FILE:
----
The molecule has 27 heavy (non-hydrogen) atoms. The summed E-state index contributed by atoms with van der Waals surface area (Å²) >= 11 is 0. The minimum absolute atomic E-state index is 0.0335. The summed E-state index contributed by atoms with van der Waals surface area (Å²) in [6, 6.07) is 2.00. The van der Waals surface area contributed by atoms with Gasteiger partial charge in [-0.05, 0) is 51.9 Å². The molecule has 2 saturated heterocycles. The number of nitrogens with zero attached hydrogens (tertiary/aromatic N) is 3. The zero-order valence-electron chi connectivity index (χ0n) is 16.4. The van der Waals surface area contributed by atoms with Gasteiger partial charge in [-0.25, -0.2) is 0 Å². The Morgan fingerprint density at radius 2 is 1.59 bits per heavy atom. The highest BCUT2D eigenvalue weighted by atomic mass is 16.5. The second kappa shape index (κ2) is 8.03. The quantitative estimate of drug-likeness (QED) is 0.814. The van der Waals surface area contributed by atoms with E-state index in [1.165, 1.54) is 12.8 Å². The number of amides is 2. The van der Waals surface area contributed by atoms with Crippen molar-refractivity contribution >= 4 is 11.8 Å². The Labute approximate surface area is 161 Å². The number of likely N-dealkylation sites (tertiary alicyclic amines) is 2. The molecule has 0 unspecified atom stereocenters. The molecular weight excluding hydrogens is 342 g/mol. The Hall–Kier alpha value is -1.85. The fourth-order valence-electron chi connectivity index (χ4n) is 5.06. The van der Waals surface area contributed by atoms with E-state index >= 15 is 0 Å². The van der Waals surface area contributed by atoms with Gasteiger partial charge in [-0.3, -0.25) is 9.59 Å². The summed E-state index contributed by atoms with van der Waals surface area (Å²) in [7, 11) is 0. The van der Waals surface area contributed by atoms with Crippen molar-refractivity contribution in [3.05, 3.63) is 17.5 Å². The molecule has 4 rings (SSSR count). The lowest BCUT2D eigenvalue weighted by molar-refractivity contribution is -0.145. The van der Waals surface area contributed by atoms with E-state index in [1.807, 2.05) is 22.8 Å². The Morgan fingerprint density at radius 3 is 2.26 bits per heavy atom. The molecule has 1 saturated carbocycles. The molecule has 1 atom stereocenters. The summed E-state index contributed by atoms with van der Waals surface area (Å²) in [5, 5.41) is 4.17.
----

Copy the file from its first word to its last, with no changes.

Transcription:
The molecule has 27 heavy (non-hydrogen) atoms. The summed E-state index contributed by atoms with van der Waals surface area (Å²) >= 11 is 0. The minimum absolute atomic E-state index is 0.0335. The summed E-state index contributed by atoms with van der Waals surface area (Å²) in [6, 6.07) is 2.00. The van der Waals surface area contributed by atoms with Gasteiger partial charge in [-0.05, 0) is 51.9 Å². The molecule has 2 saturated heterocycles. The number of nitrogens with zero attached hydrogens (tertiary/aromatic N) is 3. The zero-order valence-electron chi connectivity index (χ0n) is 16.4. The van der Waals surface area contributed by atoms with Gasteiger partial charge in [-0.25, -0.2) is 0 Å². The Morgan fingerprint density at radius 2 is 1.59 bits per heavy atom. The highest BCUT2D eigenvalue weighted by atomic mass is 16.5. The second kappa shape index (κ2) is 8.03. The quantitative estimate of drug-likeness (QED) is 0.814. The van der Waals surface area contributed by atoms with E-state index in [1.165, 1.54) is 12.8 Å². The number of amides is 2. The van der Waals surface area contributed by atoms with Crippen molar-refractivity contribution >= 4 is 11.8 Å². The Labute approximate surface area is 161 Å². The number of likely N-dealkylation sites (tertiary alicyclic amines) is 2. The molecule has 0 unspecified atom stereocenters. The molecular weight excluding hydrogens is 342 g/mol. The Hall–Kier alpha value is -1.85. The fourth-order valence-electron chi connectivity index (χ4n) is 5.06. The van der Waals surface area contributed by atoms with E-state index >= 15 is 0 Å². The van der Waals surface area contributed by atoms with Gasteiger partial charge in [-0.3, -0.25) is 9.59 Å². The summed E-state index contributed by atoms with van der Waals surface area (Å²) in [7, 11) is 0. The van der Waals surface area contributed by atoms with Crippen molar-refractivity contribution in [3.05, 3.63) is 17.5 Å². The molecule has 4 rings (SSSR count). The lowest BCUT2D eigenvalue weighted by molar-refractivity contribution is -0.145. The van der Waals surface area contributed by atoms with E-state index in [1.807, 2.05) is 22.8 Å². The Morgan fingerprint density at radius 3 is 2.26 bits per heavy atom. The molecule has 1 saturated carbocycles. The molecule has 1 atom stereocenters. The summed E-state index contributed by atoms with van der Waals surface area (Å²) in [5, 5.41) is 4.17.